The decarbonisation challenge

The third event in our series of Sustainability Networking Forums focused on the approaching problem of how we decarbonise our society, the role of carbon credits in decarbonisation and why capital is moving away from carbon-heavy industries. Our panel chair, Catherine Bell - BDO Sustainability Principal, was joined by David Carter (CEO of Austral Fisheries), Dr Chris Lund (Director of Decarbonology) and Michelle Rhodes (Director of Decarbonology) for this interesting discussion.

What is decarbonisation and how do we do it?

There’s been significant discussion recently about the effect humans are having on the global climate. If the current trends in our greenhouse gas emissions continue, we are expected to reach human-induced global warming of 1.5°C by around 2040. In response to this, governments around the world have set a target of net-zero emissions by 2050, with interim targets for 2030 to benchmark the progress being made. Australia currently plans to reduce emissions by 43% by 2030, primarily through investment in renewable energy and an increased share in the National Electricity Market to 82% by 2030.

Businesses will need to determine the decarbonisation approach that provides them with the greatest benefit for the cost, which can include but is not limited to:

  • Replacing fossil fuels for electricity generation with renewable sources,
  • Changing the feedstock in industrial processes into more carbon-neutral sources, and
  • Capturing the carbon dioxide in the atmosphere.

Other considerations include the less direct forms of decarbonisation, which aim to reduce emissions from existing processes through increased efficiency in production systems and increased circularity of resources (reuse or recycling).

Decarbonisation is not a one size fits all approach. It will be easier for some industries than for others. Regardless of the scope of opportunity for decarbonisation for a business, it’s essential to collectively start the decarbonising process now so carbon credits can be generated and used to offset industries that cannot decarbonise as quickly.

How do carbon credits assist with decarbonisation?

While shutting down every coal-fired power station would do wonders for the environment, it would have an enormous impact on society as we know it. A more measured approach is needed to decrease our reliance on fossil fuels. Carbon credits provide a way to offset the environmental cost from difficult industries to decarbonise, through emission reductions or sequestrations in other sectors.

Each carbon credit represents one tonne of carbon dioxide equivalent stored or avoided by a project. Within Australia, they are called Australian Carbon Credit Units, or ACCUs, and are issued by the Clean Energy Regulator (Regulator) for projects that are deemed eligible under the Emissions Reduction Fund (ERF). ACCUs are purchased by companies and surrendered to offset their greenhouse gas emissions.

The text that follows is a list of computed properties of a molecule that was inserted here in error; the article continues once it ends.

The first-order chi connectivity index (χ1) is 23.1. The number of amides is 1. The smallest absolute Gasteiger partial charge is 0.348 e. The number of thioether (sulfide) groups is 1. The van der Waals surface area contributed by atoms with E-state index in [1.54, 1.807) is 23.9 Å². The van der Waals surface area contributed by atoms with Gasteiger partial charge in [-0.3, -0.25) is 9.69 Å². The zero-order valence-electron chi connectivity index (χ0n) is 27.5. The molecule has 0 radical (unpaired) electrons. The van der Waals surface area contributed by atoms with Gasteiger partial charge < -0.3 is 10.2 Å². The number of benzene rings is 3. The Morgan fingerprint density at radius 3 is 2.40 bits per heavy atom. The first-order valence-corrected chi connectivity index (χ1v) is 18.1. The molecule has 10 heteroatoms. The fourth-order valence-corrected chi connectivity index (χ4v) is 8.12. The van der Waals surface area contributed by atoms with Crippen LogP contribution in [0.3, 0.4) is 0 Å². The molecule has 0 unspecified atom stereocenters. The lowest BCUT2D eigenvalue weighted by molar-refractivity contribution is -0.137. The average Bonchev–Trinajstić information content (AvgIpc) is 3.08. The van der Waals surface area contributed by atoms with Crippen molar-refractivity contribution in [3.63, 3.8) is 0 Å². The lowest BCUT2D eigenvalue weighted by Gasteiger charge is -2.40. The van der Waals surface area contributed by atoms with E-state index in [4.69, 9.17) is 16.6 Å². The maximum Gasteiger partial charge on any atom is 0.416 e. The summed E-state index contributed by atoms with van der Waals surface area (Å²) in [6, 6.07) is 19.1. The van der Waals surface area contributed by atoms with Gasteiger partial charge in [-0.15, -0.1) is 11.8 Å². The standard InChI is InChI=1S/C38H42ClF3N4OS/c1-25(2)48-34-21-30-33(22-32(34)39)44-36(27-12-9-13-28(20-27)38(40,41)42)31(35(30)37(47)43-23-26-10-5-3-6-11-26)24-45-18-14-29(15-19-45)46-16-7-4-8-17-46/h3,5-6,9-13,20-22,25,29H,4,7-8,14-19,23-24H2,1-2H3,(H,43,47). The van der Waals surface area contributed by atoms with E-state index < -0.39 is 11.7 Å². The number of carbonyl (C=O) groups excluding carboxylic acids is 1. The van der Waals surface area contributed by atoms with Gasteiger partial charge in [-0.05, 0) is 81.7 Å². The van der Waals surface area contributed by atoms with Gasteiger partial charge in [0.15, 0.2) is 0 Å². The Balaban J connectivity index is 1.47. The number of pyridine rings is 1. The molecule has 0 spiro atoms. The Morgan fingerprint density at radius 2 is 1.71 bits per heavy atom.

Recently the integrity of ACCUs was brought into question by a former employee who served as the inaugural chair of the ERF assurance committee, claiming that “The available data suggests 70 to 80 per cent of the ACCUs issued to these projects are devoid of integrity - they do not represent real and additional abatement”. While the Regulator has rejected this, the new Government has announced that they will investigate these claims and ensure that Australia’s carbon credits meet the global standard. This will be important as voluntary carbon markets, such as the one announced by the London Stock Exchange, are being created to encourage investment in climate mitigation projects, providing opportunities for Australian companies to offer a premium product to a global market.

Where is the capital going?

Even with the global push to decarbonise, we are still seeing large amounts of funding for carbon-heavy industries, despite pledges made by the finance industry to meet net-zero targets. Coal alone has seen over US$1.5 trillion channelled across the supply chain since 2019. This focus on short-term gains has led to growing concern that investors will be left holding stranded assets as we transition to renewable energy.

Encouragingly there has been an increase in clean energy investment, with the average growth rate in investment rising 12% since 2020. In 2022 it is expected that green investment will exceed US$1.4 trillion, underpinned by government policies supporting the green transition and increasing the cost competitiveness of renewable technologies. Even traditionally fossil fuel-focused companies have increased their expenditure in clean energy, with oil and gas companies’ capital expenditure increasing from 1% in 2019 to around 5% in 2022.

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Catch up on the conversation

You can view the full discussion about ‘The decarbonisation challenge’ here.